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World's first HIV-positive sperm bank opens in New Zealand

World's first HIV-positive sperm bank opens in New Zealand

Screengrab of Sperm Positive's website.

WELLINGTON: The world's first HIV-positive sperm bank opened in New Zealand on Wednesday (Nov 27), with the aim of reducing the stigma and discrimination felt by those living with the virus.

The clinic, called Sperm Positive, currently has three male donors who have a “consistently undetectable viral load”, reported Radio New Zealand.

This means that the amount of virus in their blood is so low that they cannot infect others.

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The sperm bank is initiated by the New Zealand AIDS Foundation, Positive Women and Body Positive.

In a Facebook post about the sperm bank, New Zealand AIDS Foundation had this message: "They can give you their eyes, their hair, their cheeky laugh. But they can’t give you HIV."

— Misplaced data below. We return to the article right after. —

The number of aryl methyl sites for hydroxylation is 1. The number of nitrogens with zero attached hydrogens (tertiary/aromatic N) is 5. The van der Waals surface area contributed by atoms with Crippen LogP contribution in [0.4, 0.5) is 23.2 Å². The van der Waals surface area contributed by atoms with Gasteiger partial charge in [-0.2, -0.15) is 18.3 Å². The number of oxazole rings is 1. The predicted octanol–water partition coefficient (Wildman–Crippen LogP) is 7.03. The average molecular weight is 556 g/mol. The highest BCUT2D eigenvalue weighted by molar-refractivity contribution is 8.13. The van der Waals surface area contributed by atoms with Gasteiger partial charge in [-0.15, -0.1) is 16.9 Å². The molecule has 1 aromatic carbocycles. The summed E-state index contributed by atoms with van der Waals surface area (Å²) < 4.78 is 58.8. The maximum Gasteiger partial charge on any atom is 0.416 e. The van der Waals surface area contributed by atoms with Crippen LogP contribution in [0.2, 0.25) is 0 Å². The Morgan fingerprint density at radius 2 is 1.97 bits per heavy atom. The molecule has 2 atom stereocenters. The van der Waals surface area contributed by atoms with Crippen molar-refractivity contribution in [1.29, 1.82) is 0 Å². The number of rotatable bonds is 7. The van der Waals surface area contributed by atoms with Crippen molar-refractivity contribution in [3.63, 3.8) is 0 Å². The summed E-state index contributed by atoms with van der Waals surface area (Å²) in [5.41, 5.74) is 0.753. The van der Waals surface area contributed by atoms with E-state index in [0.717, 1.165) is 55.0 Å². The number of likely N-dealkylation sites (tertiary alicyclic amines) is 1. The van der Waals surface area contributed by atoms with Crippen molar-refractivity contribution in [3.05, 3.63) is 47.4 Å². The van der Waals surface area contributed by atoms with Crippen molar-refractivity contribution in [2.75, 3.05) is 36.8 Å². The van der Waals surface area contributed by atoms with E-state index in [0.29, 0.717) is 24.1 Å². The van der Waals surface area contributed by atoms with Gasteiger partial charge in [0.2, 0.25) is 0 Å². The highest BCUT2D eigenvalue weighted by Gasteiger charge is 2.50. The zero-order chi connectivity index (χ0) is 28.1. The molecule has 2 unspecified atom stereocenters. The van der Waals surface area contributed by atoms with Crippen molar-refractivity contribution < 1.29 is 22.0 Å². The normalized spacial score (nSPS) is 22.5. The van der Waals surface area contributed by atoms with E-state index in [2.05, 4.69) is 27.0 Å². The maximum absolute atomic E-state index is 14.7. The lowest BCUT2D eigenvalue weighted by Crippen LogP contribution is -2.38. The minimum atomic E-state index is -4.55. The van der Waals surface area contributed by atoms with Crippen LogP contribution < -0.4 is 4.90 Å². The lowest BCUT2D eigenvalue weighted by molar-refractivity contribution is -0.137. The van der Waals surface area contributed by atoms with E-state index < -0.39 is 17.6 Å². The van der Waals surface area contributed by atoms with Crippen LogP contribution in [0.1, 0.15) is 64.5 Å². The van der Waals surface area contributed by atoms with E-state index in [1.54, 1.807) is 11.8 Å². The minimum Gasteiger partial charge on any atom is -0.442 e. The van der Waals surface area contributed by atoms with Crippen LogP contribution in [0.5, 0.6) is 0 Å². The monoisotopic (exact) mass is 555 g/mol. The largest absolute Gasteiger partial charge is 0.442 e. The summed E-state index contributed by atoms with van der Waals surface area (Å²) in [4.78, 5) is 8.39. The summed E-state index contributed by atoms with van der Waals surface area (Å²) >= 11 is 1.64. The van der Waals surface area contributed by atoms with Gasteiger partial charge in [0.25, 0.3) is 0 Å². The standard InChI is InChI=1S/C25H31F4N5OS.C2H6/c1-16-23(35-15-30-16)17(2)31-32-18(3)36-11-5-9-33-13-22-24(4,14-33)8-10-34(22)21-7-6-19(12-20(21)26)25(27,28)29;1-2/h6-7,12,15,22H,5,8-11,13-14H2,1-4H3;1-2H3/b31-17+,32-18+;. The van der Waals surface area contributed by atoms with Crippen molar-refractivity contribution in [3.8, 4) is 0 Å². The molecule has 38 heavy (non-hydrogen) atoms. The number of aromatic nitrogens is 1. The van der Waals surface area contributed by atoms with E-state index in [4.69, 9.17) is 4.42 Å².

One of the donors is 45-year-old Damien Rule-Neal, who discovered he was HIV-positive 20 years ago.

"I want people to know life doesn't stop after being diagnosed with HIV and that it is safe to have children if you're on treatment," Rule-Neal told the New Zealand Herald.

The virus was confirmed undetected shortly after he started treatment.

On its website, Sperm Positive said it wants to raise awareness that fertility services are available to those living with HIV.

Citing a 2018 study conducted in New Zealand, Sperm Positive said that many locals were “incredibly uneducated” about HIV transmission risk.

Sperm Positive said that it will not undertake any medical or fertility-related activities.

Instead, if people are interested in exploring the option of receiving a sperm donation, the clinic will help to match them with a donor.

Once a donor agrees to the match, Sperm Positive will help them reach out to local fertility clinics.

Source: CNA/ad(aj)


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